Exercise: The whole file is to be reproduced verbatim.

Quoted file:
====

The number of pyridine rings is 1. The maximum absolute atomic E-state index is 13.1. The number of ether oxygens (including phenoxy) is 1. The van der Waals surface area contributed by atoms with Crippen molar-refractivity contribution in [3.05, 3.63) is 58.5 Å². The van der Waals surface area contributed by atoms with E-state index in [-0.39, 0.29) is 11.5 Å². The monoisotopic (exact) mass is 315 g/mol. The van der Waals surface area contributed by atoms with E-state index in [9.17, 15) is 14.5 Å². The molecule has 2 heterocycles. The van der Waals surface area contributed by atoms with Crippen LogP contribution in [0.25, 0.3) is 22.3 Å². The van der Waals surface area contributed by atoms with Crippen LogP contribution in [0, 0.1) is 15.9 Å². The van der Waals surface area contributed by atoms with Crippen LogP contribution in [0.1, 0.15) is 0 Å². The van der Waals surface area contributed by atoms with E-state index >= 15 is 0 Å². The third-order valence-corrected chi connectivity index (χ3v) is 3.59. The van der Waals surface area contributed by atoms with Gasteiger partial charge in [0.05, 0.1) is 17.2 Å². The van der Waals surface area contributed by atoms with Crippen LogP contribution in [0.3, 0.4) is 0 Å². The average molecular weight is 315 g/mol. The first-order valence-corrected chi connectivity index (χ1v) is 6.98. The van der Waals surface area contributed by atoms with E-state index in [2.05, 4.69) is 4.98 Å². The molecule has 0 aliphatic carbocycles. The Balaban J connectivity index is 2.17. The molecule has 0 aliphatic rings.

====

The number of pyridine rings is 1. The maximum absolute atomic E-state index is 13.1. The number of ether oxygens (including phenoxy) is 1. The van der Waals surface area contributed by atoms with Crippen molar-refractivity contribution in [3.05, 3.63) is 58.5 Å². The van der Waals surface area contributed by atoms with E-state index in [-0.39, 0.29) is 11.5 Å². The monoisotopic (exact) mass is 315 g/mol. The van der Waals surface area contributed by atoms with E-state index in [9.17, 15) is 14.5 Å². The molecule has 2 heterocycles. The van der Waals surface area contributed by atoms with Crippen LogP contribution in [0.25, 0.3) is 22.3 Å². The van der Waals surface area contributed by atoms with Crippen LogP contribution in [0, 0.1) is 15.9 Å². The van der Waals surface area contributed by atoms with Crippen LogP contribution in [0.1, 0.15) is 0 Å². The van der Waals surface area contributed by atoms with E-state index >= 15 is 0 Å². The third-order valence-corrected chi connectivity index (χ3v) is 3.59. The van der Waals surface area contributed by atoms with Gasteiger partial charge in [0.05, 0.1) is 17.2 Å². The van der Waals surface area contributed by atoms with Crippen LogP contribution in [0.3, 0.4) is 0 Å². The average molecular weight is 315 g/mol. The first-order valence-corrected chi connectivity index (χ1v) is 6.98. The van der Waals surface area contributed by atoms with E-state index in [2.05, 4.69) is 4.98 Å². The molecule has 0 aliphatic carbocycles. The Balaban J connectivity index is 2.17. The molecule has 0 aliphatic rings.